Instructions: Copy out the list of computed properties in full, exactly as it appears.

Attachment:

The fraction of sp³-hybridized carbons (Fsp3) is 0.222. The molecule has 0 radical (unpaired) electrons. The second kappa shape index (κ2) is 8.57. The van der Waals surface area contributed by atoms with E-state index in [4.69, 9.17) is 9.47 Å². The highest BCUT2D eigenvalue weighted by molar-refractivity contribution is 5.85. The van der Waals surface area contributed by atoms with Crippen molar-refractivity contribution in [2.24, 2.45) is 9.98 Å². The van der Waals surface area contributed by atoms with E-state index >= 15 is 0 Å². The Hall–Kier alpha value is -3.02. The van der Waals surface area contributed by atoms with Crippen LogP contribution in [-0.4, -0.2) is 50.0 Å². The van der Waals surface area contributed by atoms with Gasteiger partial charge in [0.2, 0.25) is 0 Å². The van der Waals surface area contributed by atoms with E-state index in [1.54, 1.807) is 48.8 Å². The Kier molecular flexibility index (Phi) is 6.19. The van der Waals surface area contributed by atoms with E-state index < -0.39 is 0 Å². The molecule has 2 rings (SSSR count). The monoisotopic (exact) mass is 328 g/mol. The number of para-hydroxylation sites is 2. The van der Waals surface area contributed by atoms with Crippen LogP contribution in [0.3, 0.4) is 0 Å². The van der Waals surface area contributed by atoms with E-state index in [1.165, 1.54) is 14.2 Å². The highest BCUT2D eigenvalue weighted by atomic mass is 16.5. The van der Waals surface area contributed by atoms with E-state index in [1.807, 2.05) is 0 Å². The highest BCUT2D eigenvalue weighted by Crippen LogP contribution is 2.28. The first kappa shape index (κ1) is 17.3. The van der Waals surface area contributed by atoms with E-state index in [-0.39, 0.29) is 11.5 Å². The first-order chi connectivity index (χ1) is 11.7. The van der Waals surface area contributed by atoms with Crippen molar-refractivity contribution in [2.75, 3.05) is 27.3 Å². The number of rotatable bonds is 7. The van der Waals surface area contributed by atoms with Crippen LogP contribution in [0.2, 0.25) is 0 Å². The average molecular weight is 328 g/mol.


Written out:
The fraction of sp³-hybridized carbons (Fsp3) is 0.222. The molecule has 0 radical (unpaired) electrons. The second kappa shape index (κ2) is 8.57. The van der Waals surface area contributed by atoms with E-state index in [4.69, 9.17) is 9.47 Å². The highest BCUT2D eigenvalue weighted by molar-refractivity contribution is 5.85. The van der Waals surface area contributed by atoms with Crippen molar-refractivity contribution in [2.24, 2.45) is 9.98 Å². The van der Waals surface area contributed by atoms with E-state index >= 15 is 0 Å². The Hall–Kier alpha value is -3.02. The van der Waals surface area contributed by atoms with Crippen LogP contribution in [-0.4, -0.2) is 50.0 Å². The van der Waals surface area contributed by atoms with Gasteiger partial charge in [0.2, 0.25) is 0 Å². The van der Waals surface area contributed by atoms with E-state index in [1.54, 1.807) is 48.8 Å². The Kier molecular flexibility index (Phi) is 6.19. The van der Waals surface area contributed by atoms with E-state index < -0.39 is 0 Å². The molecule has 2 rings (SSSR count). The monoisotopic (exact) mass is 328 g/mol. The number of para-hydroxylation sites is 2. The van der Waals surface area contributed by atoms with Crippen LogP contribution in [0.3, 0.4) is 0 Å². The van der Waals surface area contributed by atoms with E-state index in [1.165, 1.54) is 14.2 Å². The highest BCUT2D eigenvalue weighted by atomic mass is 16.5. The van der Waals surface area contributed by atoms with E-state index in [1.807, 2.05) is 0 Å². The highest BCUT2D eigenvalue weighted by Crippen LogP contribution is 2.28. The first kappa shape index (κ1) is 17.3. The van der Waals surface area contributed by atoms with E-state index in [-0.39, 0.29) is 11.5 Å². The first-order chi connectivity index (χ1) is 11.7. The van der Waals surface area contributed by atoms with Crippen molar-refractivity contribution in [2.75, 3.05) is 27.3 Å². The number of rotatable bonds is 7. The van der Waals surface area contributed by atoms with Crippen LogP contribution in [0.2, 0.25) is 0 Å². The average molecular weight is 328 g/mol.